Blood on the Snow: A journey back in time to Boston’s bloody beginnings

The Cast of Blood on the Snow. Photo by Justin Saglio.

Presented by The Bostonian Society
Written by Patrick Gabridge
Directed by Courtney O’Connor

June 1 – August 20, 2017
The Old State House
Boston, MA
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Review by Polly Goss

(Boston, MA) It is March 6, 1770, bloodshed, discontent and rebellion bubbles in the air. Four Bostonians lie dead on the streets outside the Council Chamber and British soldiers are held responsible. The people of Boston are sick of British rule, the soldiers and their taxes – they want them out. Inside Governor Hutchinson is faced with an impossible choice: defy his King, or defend his country? This site specific play takes the audience back in time to a forgotten night that helped shaped the course of, not only the city’s history, but the world’s. Blood on the Snow sold out at its world premiere last Spring and returns to The Old State House in Boston this summer. O’Connor’s naturalistic direction is spot on, allowing the audience to be unnoticed voyeurs alongside the table where history was made.

The British Royal Coat of Arms hangs above the entrance, reminding the audience of the ever present force of the crown, pushing the characters to submission or rebellion. Governor Hutchinson wants to obey the orders from his King, he is supported in this desire by the hardy Scottish Col. William Dalrymple (Daniel Berger-Jones) and dry witted Andrew Oliver (Ken Baltin). Dale Place’s (Governor Hutchinson) empathetic performance allows us to sympathise with the Governor’s plight. Hutchinson, unlike his fellow Bostonians, Samuel Adams (Craig Ciampa) and John Hancock (Matt Ryan), truly believes the people of the colony are protected by British rule. The clashes between Adams and Hutchinson, with Oliver’s sarcastic mutterings, add a light-hearted touch to the piece. Ciampa’s performance of Adams is particularly enjoyable, he portrays him as a man with no time for BS and a complete fish out of water, in this room of eloquent aristocrats.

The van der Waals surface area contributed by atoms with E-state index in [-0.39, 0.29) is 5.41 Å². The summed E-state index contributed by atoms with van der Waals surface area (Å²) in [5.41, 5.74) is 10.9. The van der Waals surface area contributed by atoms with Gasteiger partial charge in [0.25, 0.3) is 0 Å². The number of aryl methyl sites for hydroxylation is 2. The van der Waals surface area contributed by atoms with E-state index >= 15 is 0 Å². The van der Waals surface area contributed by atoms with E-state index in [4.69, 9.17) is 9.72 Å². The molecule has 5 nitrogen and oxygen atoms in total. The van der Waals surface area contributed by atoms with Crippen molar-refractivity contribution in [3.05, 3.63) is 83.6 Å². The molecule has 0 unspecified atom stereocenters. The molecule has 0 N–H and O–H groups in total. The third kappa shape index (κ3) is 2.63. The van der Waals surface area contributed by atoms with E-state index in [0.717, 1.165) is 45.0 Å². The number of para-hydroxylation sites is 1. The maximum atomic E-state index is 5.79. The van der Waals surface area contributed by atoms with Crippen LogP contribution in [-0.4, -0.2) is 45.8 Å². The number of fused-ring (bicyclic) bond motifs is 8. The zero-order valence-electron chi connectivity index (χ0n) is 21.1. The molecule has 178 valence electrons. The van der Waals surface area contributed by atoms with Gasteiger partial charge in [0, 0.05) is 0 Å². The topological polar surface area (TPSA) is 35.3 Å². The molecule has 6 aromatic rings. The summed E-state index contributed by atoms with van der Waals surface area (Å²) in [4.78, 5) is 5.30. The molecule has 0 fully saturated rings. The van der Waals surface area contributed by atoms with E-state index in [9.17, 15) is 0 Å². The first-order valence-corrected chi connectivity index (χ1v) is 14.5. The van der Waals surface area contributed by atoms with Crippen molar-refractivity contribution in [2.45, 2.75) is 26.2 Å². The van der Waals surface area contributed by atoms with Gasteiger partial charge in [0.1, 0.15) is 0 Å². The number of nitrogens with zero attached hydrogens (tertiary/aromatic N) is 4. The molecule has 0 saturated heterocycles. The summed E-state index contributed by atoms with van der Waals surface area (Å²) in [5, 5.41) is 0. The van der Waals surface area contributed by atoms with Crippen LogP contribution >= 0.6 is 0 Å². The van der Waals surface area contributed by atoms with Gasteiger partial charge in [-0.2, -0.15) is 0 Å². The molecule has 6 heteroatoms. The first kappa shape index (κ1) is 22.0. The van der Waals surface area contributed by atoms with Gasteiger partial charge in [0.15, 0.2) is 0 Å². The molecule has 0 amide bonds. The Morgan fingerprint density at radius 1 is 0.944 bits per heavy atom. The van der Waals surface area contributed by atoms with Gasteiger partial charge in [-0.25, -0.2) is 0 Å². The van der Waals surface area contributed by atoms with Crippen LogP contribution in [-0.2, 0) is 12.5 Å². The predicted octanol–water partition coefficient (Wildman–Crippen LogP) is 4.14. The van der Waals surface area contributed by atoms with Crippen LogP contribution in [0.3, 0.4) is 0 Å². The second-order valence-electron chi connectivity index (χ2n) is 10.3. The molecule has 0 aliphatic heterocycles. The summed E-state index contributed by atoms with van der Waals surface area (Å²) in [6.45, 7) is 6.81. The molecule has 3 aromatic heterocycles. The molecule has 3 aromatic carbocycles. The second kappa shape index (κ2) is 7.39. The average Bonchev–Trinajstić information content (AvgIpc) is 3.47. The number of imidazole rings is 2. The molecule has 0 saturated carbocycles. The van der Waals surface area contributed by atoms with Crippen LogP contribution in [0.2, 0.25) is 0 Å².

Gabridge skillfully avoids making the play a self-congratulatory affair, Boston is not allowed to simply sit back and feel proud of its revolutionary heroes. A poignant moment early on reminds the audience that the freedom these ‘heroes’ called for, was not intended for everybody. Andrew, a slave, is brought into the court to give eyewitness testimony about the events of the previous night. Royall Tyler (Bill Mootos) sympathiser to the Whig cause, is the quickest to dismiss Andrew’s testimony before he has had a chance to open his mouth, declaring “them all liars and storytellers”. Gabridge subtly reminds us that the America these men will go onto create, will not be the “land of the free” it claims to be.

Laurie Bramhall’s costume design was exquisite and truly helped the modern world to slip away. Kate Burkhart set design greatly added to the authenticity of the piece. Blood on the Snow is an enjoyable period drama that brings one fateful night in the city’s history to life, in this engaging site specific production.

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